LOS ANGELES (CBSLA.com) — For the first time ever, the median single-family home price for any U.S. city hit above $1 million in one California housing market, according to the National Association of Realtors.
The median existing single-family price hit $1,085,000 in San Jose in the second quarter of 2016, the trade group announced Wednesday, making it the most expensive housing market in the nation. And, as usual, the top five most expensive housing markets were dominated by California – median prices hit $885,600 in San Francisco, $742,200 in the Anaheim-Santa Ana area and $589,900 in the San Diego area.
Home prices are being pushed higher because of low interest rates and slow home building activity across the country.
“Steadily improving local job markets and mortgage rates teetering close to all-time lows brought buyers out in force in many large and middle-tier cities,” NAR chief economist Lawrence Yun said in a statement. “However, with homebuilding activity still failing to keep up with demand and not enough current homeowners putting their home up for sale, prices continued their strong ascent – and in many markets at a rate well above income growth.”
In the Golden State, the median price of a single-family home hit $516,220, requiring home buyers to earn a minimum annual income of $101,217, according to the California Association of Realtors. This has caused the percentage of home buyers who can afford to purchase a median-priced existing single-family home to fall to 31 percent from the 34 percent recorded in the first quarter, according to the grade group’s Traditional Housing Affordability Index, but was slightly better than the 30 percent in the second quarter of 2015.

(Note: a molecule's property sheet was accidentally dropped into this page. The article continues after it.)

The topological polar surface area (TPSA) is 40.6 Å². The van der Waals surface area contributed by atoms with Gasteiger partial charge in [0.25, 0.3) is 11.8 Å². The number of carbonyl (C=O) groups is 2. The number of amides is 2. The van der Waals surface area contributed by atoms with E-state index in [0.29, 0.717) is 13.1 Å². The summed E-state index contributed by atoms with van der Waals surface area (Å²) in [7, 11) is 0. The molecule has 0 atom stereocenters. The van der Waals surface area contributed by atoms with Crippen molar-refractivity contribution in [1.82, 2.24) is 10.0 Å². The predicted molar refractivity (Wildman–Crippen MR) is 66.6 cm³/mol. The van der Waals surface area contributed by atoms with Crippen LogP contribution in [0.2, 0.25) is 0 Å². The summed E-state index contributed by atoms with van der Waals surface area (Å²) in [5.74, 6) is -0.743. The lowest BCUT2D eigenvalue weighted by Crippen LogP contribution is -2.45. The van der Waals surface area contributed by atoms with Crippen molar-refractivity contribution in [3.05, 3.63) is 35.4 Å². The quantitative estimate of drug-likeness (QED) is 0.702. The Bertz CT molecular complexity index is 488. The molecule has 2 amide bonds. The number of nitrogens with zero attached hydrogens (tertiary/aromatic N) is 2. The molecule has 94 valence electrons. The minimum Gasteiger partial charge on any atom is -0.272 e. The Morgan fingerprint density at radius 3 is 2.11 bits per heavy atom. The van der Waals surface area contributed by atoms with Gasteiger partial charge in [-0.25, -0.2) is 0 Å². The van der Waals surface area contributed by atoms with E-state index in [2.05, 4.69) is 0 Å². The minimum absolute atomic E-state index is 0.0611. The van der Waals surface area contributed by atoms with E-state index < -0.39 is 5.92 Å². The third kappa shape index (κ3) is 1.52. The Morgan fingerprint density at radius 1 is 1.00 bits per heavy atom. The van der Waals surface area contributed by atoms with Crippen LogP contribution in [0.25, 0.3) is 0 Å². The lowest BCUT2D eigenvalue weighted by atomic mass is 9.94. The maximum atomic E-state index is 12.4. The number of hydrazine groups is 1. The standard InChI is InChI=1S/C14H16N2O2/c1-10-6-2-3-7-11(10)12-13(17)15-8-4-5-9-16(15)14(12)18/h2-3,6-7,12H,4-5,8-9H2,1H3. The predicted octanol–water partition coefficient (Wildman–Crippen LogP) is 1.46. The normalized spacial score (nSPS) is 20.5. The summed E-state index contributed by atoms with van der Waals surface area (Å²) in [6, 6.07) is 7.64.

This is the 13th consecutive quarter that the index has been below 40 percent, and nearing the mid-2008 low level of 29 percent, according to CAR. The same index hit a peak of 56 percent in the first quarter of 2012.
The index, which measures the percentage of all households that can afford to purchase a median-priced single-family home in the state, is considered the best measure of housing well-being for home buyers in the state, according to the trade group.
The housing price pain was not restricted to single-family homes. Condominiums and townhomes also were slightly less affordable than in the previous quarter, with 40 percent of California households earning the minimum income to qualify for the purchase of a condominium or townhome, down from 41 percent in the first quarter.
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